Does Green Tea Cut Your Risk of Cancer?

For centuries, people have been drinking green tea for medicinal purposes—from improving brain function and digestion to losing weight and preventing cancer.

Green tea is loaded with powerful antioxidants called polyphenols. These antioxidants reduce free radicals in the body, which contribute to aging and a wide range of diseases.

A newly published study in the journal “Metabolomics” sheds light on how green tea might work in fighting or preventing pancreatic cancer. A powerful antioxidant in green tea, called EGCG, disrupts the metabolism of cancer cells by suppressing the expression of an enzyme linked to cancer.

“Drinking green tea is part of a healthy lifestyle choice that has scientific basis,” says Dr. Wai-Nang Lee, a Los Angeles BioMed researcher and author of the study. “We’re not talking about getting an infusion of green tea, and then your cancer will go away.” Instead, he recommends drinking a couple of cups of green tea daily in conjunction with current cancer therapy.

Lee explained how green tea’s active component could help prevent cancer, which opens up a lot of new cancer research using compounds that people may have not thought about, including other natural food products such as pomegranates, onions or spices.

Lee’s study adds to a large body of research showing the potential health benefits of green tea. Numerous studies have also found an association between green tea and a lower risk of breast, skin, lung, colon and bladder cancer. But before you start downing eight cups of green tea a day, consider that most of these studies are observational in nature and do not necessarily prove cause and effect.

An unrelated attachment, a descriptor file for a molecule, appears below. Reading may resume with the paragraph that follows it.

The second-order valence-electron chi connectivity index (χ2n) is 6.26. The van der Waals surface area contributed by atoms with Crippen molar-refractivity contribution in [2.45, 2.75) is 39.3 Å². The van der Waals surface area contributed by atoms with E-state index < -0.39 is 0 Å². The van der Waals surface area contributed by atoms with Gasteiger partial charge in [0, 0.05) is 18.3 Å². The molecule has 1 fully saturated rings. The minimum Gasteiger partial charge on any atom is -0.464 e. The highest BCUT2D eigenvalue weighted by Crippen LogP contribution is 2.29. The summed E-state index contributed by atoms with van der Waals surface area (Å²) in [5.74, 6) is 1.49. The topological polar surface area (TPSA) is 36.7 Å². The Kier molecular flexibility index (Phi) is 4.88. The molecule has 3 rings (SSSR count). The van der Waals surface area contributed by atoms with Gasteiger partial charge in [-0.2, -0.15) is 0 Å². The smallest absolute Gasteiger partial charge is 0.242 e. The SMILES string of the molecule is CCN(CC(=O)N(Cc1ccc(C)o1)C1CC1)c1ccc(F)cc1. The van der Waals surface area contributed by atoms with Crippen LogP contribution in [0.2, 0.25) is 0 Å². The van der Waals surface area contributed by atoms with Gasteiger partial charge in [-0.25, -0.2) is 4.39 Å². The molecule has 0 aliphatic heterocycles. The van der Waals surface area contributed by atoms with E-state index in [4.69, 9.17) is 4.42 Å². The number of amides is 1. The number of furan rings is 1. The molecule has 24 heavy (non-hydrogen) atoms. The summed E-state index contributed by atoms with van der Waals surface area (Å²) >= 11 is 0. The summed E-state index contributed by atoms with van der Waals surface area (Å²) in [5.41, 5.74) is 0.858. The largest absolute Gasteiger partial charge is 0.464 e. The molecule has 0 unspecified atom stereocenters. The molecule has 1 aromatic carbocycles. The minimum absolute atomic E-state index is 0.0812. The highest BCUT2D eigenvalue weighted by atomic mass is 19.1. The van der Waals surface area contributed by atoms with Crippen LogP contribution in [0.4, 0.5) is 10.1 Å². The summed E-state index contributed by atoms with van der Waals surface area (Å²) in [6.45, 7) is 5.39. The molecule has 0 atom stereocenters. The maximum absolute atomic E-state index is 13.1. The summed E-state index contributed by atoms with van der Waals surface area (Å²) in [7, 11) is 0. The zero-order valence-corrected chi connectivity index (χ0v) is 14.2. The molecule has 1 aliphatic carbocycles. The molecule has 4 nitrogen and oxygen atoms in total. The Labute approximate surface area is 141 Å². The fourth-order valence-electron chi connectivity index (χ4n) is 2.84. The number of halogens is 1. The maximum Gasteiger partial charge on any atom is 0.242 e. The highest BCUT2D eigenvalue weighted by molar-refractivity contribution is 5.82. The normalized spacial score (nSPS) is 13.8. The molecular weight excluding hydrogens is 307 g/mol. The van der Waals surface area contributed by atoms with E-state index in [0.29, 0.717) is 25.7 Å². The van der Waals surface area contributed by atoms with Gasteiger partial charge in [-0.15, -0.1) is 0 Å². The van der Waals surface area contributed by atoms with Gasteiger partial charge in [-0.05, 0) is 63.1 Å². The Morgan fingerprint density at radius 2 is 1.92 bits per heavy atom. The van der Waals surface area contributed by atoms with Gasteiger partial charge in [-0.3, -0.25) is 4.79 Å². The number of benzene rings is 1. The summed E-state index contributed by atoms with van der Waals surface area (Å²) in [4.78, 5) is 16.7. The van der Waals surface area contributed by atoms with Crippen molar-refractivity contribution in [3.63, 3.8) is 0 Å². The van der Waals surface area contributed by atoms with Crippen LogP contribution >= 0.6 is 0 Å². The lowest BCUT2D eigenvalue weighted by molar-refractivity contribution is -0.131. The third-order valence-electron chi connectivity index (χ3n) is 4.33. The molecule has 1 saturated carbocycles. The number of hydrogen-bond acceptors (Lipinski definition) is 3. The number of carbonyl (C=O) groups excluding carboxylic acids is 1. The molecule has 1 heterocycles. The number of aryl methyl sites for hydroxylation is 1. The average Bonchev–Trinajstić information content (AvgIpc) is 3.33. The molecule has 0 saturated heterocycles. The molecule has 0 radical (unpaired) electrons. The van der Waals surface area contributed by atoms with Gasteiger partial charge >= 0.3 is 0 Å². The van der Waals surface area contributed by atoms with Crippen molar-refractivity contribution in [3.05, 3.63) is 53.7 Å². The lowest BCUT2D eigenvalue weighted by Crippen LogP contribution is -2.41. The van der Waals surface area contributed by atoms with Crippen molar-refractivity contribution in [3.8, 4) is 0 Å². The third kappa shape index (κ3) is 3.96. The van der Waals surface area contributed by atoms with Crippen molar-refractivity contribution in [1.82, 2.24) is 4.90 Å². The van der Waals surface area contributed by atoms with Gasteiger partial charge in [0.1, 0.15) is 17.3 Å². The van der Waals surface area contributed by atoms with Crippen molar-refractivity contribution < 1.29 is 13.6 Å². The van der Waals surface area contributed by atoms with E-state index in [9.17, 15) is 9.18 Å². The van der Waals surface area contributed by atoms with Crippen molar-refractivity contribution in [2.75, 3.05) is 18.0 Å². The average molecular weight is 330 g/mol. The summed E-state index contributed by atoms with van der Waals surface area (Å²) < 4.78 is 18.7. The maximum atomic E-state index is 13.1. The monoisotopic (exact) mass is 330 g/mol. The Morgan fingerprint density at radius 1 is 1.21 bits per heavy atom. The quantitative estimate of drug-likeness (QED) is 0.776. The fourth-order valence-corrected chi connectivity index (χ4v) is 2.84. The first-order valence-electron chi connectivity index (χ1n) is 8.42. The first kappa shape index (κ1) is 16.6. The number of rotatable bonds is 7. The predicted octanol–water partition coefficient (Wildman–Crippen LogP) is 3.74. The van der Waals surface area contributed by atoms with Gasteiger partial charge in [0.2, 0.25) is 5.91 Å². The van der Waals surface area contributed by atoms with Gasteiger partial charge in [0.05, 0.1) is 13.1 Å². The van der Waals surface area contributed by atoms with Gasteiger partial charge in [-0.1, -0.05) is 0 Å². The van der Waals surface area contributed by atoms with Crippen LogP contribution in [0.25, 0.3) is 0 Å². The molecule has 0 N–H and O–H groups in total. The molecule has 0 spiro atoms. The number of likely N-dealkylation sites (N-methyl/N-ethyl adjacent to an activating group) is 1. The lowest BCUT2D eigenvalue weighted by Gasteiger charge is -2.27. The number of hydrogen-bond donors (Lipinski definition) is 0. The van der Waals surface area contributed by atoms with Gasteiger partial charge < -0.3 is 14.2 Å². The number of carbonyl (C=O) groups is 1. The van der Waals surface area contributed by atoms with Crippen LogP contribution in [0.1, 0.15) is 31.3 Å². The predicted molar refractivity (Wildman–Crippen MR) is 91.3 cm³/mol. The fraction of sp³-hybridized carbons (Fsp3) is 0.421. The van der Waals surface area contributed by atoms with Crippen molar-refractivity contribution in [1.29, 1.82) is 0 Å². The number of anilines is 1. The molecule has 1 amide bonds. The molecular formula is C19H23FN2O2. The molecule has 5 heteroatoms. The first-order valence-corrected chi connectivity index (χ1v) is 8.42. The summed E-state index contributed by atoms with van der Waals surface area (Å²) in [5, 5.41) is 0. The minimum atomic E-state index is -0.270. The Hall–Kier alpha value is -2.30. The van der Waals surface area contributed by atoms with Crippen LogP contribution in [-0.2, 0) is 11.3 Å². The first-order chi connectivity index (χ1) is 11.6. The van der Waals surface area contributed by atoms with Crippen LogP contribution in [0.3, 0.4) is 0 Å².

“Green tea is a beverage that’s calorie-free, sodium-free, and if you enjoy the taste that’s great. But don’t forget the rest of the healthy eating pattern,” says Katherine McManus, dietitian and director of nutrition at Brigham and Women’s Hospital in Boston.

Both Lee and McManus suggest drinking green tea in moderation and discourage the use of green tea extracts, which are concentrated compounds that could cause side effects such as kidney stones or liver problems. Drinking excessive amounts of caffeinated green tea can cause jitteriness, nausea and insomnia.

“There’s not one food or beverage that makes us healthy. It’s the totality and synergy of a healthy eating pattern,” says McManus. “If you’re just having green tea on top of the Standard American Diet, good luck to you.”

  • First published in Prime Living Magazine

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